Not only will the event feature established Family acts Cove and Charlottefieled, as well as Fupper, but it'll also see the debut live performance from Reigns a duo from Dorset that might just feature certain one-time members of PJ Harvey's band. In that they do, actually. They also might just have both been in the rather great band Christmas. Yeah, maybe they were...
Reigns' debut album, 'We Lowered A Microphone Into The Ground', is officially released next year, but eager beavers can snap it up on the 11th. DiS recommends that you do. We've heard it. It's weird. To quote the people in the know:
Upon the fringes of the Somerset Downs, in the paddock of a retired arable farmer, between a collapsed outhouse and a chickenless coop still encrusted with droppings, under a sheet of corrugated iron, there is one of four so-called “bottomless” holes worldwide. Its depth and dimensions are literally unmeasurable. Although nothing can be seen within, either with the naked eye or with specialist equipment (all photographic experiments have recorded nothing other than a suffocating gloom), locals claim to have heard strange disturbances emanating from the opening. Some say they have heard unearthly melodies, some the mutterings of an unknown language, one even claimed to have heard his own voice as a child.
On hearing these rumours, former PJ Harvey guitarist Tim Farthing and his sibling Roo came to the Downs in an effort to capture these phenomena. Equipped with a mile of flex, a microphone and a recorder the brothers made their tape on a cold November morning in 2003. Each track was made at ever increasing depths until they ran out of cable.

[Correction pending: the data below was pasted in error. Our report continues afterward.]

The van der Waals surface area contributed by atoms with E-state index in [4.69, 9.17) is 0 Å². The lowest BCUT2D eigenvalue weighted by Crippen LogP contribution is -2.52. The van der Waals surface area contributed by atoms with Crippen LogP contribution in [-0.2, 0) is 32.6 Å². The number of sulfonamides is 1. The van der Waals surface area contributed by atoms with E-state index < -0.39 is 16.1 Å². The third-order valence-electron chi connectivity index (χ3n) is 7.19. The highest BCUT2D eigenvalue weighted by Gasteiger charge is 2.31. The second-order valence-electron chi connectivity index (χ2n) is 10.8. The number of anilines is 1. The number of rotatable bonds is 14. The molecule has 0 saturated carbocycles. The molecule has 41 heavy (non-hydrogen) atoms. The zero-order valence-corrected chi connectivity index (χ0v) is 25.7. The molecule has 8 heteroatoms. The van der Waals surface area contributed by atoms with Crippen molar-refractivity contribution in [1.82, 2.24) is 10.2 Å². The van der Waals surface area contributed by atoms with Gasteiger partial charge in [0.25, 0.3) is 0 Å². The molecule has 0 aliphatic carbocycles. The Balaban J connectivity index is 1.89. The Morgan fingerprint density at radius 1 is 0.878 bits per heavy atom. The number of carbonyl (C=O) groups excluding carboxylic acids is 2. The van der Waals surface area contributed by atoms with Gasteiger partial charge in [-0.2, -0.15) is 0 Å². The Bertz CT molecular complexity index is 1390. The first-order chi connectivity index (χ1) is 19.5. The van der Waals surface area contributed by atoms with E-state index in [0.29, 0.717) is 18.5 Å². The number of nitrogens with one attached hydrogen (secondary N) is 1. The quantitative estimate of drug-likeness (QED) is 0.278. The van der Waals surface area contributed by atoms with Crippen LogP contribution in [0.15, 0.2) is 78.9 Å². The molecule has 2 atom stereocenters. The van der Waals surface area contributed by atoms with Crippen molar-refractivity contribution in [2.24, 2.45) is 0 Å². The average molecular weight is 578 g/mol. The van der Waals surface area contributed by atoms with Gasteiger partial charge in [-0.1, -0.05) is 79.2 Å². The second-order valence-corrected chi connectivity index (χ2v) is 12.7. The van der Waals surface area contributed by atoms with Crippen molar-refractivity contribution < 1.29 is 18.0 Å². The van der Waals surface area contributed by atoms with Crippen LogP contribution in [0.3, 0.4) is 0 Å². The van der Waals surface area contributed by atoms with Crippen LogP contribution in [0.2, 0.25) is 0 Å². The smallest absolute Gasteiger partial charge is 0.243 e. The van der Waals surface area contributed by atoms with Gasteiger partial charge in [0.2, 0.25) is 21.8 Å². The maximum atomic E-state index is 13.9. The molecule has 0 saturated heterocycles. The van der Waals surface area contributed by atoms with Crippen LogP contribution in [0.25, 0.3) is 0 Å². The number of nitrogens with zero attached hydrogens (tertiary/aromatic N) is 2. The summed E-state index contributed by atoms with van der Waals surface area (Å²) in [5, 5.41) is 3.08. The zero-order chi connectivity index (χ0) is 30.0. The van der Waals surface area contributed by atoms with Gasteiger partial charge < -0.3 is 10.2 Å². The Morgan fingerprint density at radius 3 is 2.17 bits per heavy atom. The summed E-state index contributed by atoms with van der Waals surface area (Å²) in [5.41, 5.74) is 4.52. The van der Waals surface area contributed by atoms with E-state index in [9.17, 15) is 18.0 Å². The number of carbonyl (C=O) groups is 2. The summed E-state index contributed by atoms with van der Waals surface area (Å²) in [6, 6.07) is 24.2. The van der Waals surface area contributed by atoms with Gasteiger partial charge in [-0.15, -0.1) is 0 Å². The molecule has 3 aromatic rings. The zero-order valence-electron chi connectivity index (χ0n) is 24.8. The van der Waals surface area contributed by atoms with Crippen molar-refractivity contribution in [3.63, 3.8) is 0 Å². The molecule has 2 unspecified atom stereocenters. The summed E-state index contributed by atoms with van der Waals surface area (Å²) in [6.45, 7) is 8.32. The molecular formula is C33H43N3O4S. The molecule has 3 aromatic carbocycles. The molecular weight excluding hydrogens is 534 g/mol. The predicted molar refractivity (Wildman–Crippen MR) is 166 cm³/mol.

Using a new process of noise reduction technology, designed by the brothers themselves, they were able to strip away the layers of static and interference on the raw recordings to reveal the versions you have before you. The results astonished and unnerved them to such a great extent that the brothers tried to destroy the tapes in a frenzy of drunken superstition. Despite considerable fire damage, the treated recordings were salvaged and restored by a local entrepreneur to something approaching their former glory. The original tapes and their unpatented noise filtration apparatus were, however, completely incinerated.
Although this recording is perfectly safe, we do not advise playing the tracks out of sequence. For reasons yet to be ascertained, this practice has lead to equipment failure and, in some instances, physical side effects in the listener including disorientation, mild nausea and prolonged auditory hallucination.
Really, it's odd. Come hear for yourself, as this show promises to be special.